A head-to-head comparison of the QRISK3 and adjusted global antiphospholipid syndrome (APS) score (aGAPSS) to assess the risk of cardiovascular disease (CVD) in patients with systemic lupus erythematosus (SLE) showed that aGAPSS is a superior tool, according to findings published in International Journal of Cardiology.

Researchers compared 2 recently updated measures of CVD risk, including the QRISK3 and aGAPSS. The QRISK3 is a new version of QRISK2, updated to address CVD risk in patients with SLE. The QRISK3 estimates CVD risk of patients aged 25 to 84 years based on factors such as smoking, cholesterol/high-density lipoprotein cholesterol ratio, body mass index (BMI), chronic kidney disease, migraine, presence of SLE, severe mental illness, atypical antipsychotic use, corticosteroid use, erectile dysfunction, and variations in systolic blood pressure. Patients who score 10% or higher are at high CVD risk. The aGAPSS incorporates independent CVD risk factors and antiphospholipid antibodies (aPL) profile. Items used to calculate the aGAPSS included hyperlipidemia, arterial hypertension, anti-cardiolipin (aCL) IgG/IgM, anti-b2glycoprotein I (ab2GPI) IgG/IgM, and lupus anticoagulant. Higher scores correlate to a higher occurrence of APS-related outcomes.

The study cohort included 142 patients with SLE (n=108) or SLE plus secondary APS (SAPS; n=34) who attended an Italian hospital between September 2019 and February 2020. The researchers reviewed charts and collected clinical data needed to calculate QRISK3 and aGAPSS.

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Previous CVD events included thrombotic events (n=48), arterial events (n=22), venous events (n=32), and ischemic stroke (n=13). Patients with previous cerebrovascular events (CVE) and/or coronary events had significantly higher aGAPSS compared with those without (10.1±6.2 vs 5.8±6.1, respectively; P =.007). The statistical significance of CVE/coronary events increased with higher aGAPSS. For those with aGAPSS of at least 8, events were reported in 11 of 54 (20.37%)  study patients (P =.03). For those with aGAPSS of at least 9, events were reported in 11 of 49 (22.5%) study patients (P =.01). For those with aGAPSS of at least 10, events were reported in 11 of 48 (22.9%) study patients (P =.008). QRISK3 did not discriminate for the occurrence of a previous cardiovascular event.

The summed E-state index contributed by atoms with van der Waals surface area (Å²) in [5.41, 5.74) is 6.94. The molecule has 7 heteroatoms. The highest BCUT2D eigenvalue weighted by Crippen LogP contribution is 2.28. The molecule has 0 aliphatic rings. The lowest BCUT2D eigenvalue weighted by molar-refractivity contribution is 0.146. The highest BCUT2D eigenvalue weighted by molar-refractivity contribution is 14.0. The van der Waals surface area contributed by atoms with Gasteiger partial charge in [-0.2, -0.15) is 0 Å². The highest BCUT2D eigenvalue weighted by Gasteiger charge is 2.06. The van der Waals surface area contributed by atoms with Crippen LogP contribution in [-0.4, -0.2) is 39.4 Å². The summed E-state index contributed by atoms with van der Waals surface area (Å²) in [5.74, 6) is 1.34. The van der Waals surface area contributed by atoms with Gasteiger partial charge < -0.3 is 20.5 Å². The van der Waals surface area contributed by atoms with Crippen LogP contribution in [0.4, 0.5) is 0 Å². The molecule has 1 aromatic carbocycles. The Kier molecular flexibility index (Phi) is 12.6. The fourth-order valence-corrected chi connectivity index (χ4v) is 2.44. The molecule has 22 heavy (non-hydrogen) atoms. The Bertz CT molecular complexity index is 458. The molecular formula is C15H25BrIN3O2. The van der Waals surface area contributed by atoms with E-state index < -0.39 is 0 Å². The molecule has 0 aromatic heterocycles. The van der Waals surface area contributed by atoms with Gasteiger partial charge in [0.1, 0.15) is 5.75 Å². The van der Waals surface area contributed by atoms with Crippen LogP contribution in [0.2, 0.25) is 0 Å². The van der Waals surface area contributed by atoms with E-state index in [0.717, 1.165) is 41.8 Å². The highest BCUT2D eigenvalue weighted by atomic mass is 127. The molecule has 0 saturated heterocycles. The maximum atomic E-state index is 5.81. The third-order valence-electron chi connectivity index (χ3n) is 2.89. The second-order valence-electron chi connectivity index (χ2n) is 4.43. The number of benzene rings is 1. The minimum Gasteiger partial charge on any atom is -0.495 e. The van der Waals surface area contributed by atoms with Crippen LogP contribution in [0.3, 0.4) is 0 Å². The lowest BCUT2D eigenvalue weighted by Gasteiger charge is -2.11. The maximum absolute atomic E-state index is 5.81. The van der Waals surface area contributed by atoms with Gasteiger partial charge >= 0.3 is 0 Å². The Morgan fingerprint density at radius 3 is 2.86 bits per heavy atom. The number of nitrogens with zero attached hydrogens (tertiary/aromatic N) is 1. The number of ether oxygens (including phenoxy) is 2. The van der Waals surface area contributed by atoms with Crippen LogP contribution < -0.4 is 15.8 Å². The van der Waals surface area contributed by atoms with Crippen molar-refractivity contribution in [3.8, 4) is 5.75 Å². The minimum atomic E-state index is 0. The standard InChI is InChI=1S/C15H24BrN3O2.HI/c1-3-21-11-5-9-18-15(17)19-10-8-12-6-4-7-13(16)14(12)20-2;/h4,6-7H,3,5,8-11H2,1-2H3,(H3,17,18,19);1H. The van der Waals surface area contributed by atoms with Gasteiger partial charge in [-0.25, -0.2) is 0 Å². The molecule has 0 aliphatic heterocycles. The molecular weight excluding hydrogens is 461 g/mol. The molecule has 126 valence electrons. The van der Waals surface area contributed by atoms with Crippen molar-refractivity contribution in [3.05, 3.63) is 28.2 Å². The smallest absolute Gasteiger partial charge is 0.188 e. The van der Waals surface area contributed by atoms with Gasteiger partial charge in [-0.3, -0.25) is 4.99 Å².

A correlation between aGAPSS and the occurrence of any thrombotic event was found in univariate and multivariate analysis (P =.012 and P =.009, respectively). There was no similar correlation using QRISK3. Male sex also correlated positively with the occurrence of any thrombotic event (P =.017 and P =.03 in the univariate and multivariate analyses, respectively).

Patients with a positive aPL profile had significantly higher aGAPSS (aPL+ =9.6±6.3 vs aPL- = 4.1±5.1; P <.001), but not QRISK3.

Limitations of the study included the retrospective design, discrepancy in the ratio between men and women in the 2 groups (the SLE without APS group had a higher proportion of women), inability of the tools to account for disease duration, and a relatively young study population with low rates of traditional risk factors (ie, smoking, BMI>25 kg/m2, diabetes).

The study authors concluded, “Despite QRISK3 being more accurate than traditional risk score in predicting CVD risk in [patients with SLE], aGAPSS appears to be the most valuable tool for this purpose.”


Barinotti A, Radin M, Cecchi I, et al. Assessing the cardiovascular risk in patients with systemic lupus erythematosus: QRISK and GAPSS scores head-to-head. Int J Cardiol. Published online June 14, 2022. doi:10.1016/j.ijcard.2022.06.040